I want to tell you a story.
It is about a girl.
She was Rapunzel in a tower, except it wasn’t Mother Gothel keeping her there, but the weight of her family’s expectations. The goals they had set for her, the standards she was expected to meet.
There were times, when the wild spirit showed through. When she would disappear for a weekend and come home with memorabilia from artists in Austin. When she took off chasing thunderstorms across the Texas plains, and spent the night watching lighting storms in Oklahoma. When she went wandering into a club in Dallas, and learned that whips and chains were used for an entirely different purpose than what she had believed.
She dreamed dreams and made plans, different dreams and different plans than her family wanted. She slipped out from their thumbs to take pictures and pick flowers and watch movies and eat too much candy.
Her heart was broken. Her skin was bruised by a fist. She survived, and she was still wild.
But then, she met a soldier. She fell in love, into a safe, warm love, and suddenly found herself wanting all that she had said she did not.
She got married. They got pregnant.
And she settled down to a life of expectations. New expectations.
Good mothers do not go sky diving. Good mothers do not dye their hair pink, or blue.
A good soldier’s wife wears a dress without wrinkles. Her hair is perfect. She doesn’t have a pink stud in her nose.
Good mothers keep their house spotless, their children in perfect clothes. They put on makeup every day.
She smothered her dreams and hopes and wants in a layer of respectability. She learned to act the part, dress the part, almost be the part. But she was not a hot house orchid, carefully cultured and cultivated. She wilted like a wild flower in winter.
Listening to the opinions of others, she slid into roles she did not want. Said things she did not believe. She forgot the person she was, before, when she was new. She separated the part of her that created; that made blankets, took pictures, played music, from the rest of her. She surrendered to someone else’s idea of what a mother should be.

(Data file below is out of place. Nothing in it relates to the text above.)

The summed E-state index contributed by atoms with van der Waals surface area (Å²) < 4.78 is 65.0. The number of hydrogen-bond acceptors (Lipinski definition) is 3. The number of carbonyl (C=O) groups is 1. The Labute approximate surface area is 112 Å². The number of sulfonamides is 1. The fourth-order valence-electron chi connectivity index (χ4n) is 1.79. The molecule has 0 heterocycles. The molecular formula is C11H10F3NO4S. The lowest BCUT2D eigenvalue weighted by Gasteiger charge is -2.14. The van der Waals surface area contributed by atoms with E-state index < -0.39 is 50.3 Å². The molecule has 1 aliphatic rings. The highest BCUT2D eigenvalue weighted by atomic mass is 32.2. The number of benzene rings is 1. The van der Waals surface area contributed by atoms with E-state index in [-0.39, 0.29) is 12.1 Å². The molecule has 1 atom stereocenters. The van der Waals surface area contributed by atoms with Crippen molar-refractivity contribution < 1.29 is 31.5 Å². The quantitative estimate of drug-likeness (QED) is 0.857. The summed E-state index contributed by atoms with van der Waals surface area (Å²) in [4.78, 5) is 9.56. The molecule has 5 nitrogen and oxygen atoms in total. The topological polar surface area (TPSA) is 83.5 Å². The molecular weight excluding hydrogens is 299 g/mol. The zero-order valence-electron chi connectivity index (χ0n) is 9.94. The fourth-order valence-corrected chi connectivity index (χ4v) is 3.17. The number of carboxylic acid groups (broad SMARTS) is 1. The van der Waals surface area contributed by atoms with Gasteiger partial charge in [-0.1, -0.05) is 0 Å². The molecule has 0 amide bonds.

She locked herself back into a tower, this time of expectations of what she should be now. It was safe in the tower, it was what she knew. But it was stifling. She crumbled.
Her life came back to her in small pieces. Glimpses of the force of nature she had been. She picked up a camera again, dyed her hair pink, learned to play princess songs on her guitar.
And then… one night… in a shower so hot it turned her skin red and made her dizzy, she made a decision. It is better to be the person she is, than a Mother she is not. It is better to let her children run as wild as she did, without the weight of family. She could be the mother that let her children stay up late looking at stars, and still be a good mother.
She could have tattoos. She could have piercings. She could take too many pictures, play guitar too long, she did not have to do dishes before she went to bed. There was no harm in not folding the blankets perfect on the couch before she turned out the lights. It was more important to spend time with her family, than worrying about the cares of others.
To ignore the person she was, who she really was, when all the labels were stripped away, was doing her harm. And in doing herself harm, she was doing her family harm.
How does this story end??
I don’t know. Rapunzel came out of her tower and had a grand adventure with Flynn Rider.
It is time for me to come out of mine.